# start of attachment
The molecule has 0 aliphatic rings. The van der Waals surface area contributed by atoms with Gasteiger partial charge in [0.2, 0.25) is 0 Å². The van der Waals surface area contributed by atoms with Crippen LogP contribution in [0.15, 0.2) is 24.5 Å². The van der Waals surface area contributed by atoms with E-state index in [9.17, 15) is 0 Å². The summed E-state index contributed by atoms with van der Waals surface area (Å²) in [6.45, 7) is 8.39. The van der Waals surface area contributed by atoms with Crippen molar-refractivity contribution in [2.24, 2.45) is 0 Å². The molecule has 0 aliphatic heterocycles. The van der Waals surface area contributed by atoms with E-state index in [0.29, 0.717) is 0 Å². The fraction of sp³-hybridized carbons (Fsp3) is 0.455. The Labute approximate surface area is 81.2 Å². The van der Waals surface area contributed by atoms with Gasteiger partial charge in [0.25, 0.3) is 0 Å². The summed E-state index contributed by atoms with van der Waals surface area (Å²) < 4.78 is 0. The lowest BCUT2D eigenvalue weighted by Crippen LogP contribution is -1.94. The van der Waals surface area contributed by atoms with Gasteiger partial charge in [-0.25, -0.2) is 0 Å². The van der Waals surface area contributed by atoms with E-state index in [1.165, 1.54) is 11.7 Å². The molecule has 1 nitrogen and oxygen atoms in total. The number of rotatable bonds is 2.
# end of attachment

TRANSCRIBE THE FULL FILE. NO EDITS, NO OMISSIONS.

The molecule has 0 aliphatic rings. The van der Waals surface area contributed by atoms with Gasteiger partial charge in [0.2, 0.25) is 0 Å². The van der Waals surface area contributed by atoms with Crippen LogP contribution in [0.15, 0.2) is 24.5 Å². The van der Waals surface area contributed by atoms with E-state index in [9.17, 15) is 0 Å². The summed E-state index contributed by atoms with van der Waals surface area (Å²) in [6.45, 7) is 8.39. The van der Waals surface area contributed by atoms with Crippen molar-refractivity contribution in [2.24, 2.45) is 0 Å². The molecule has 0 aliphatic heterocycles. The van der Waals surface area contributed by atoms with E-state index in [0.29, 0.717) is 0 Å². The fraction of sp³-hybridized carbons (Fsp3) is 0.455. The Labute approximate surface area is 81.2 Å². The van der Waals surface area contributed by atoms with Gasteiger partial charge in [0.25, 0.3) is 0 Å². The summed E-state index contributed by atoms with van der Waals surface area (Å²) < 4.78 is 0. The lowest BCUT2D eigenvalue weighted by Crippen LogP contribution is -1.94. The van der Waals surface area contributed by atoms with Gasteiger partial charge in [-0.25, -0.2) is 0 Å². The van der Waals surface area contributed by atoms with E-state index in [1.165, 1.54) is 11.7 Å². The molecule has 1 nitrogen and oxygen atoms in total. The number of rotatable bonds is 2.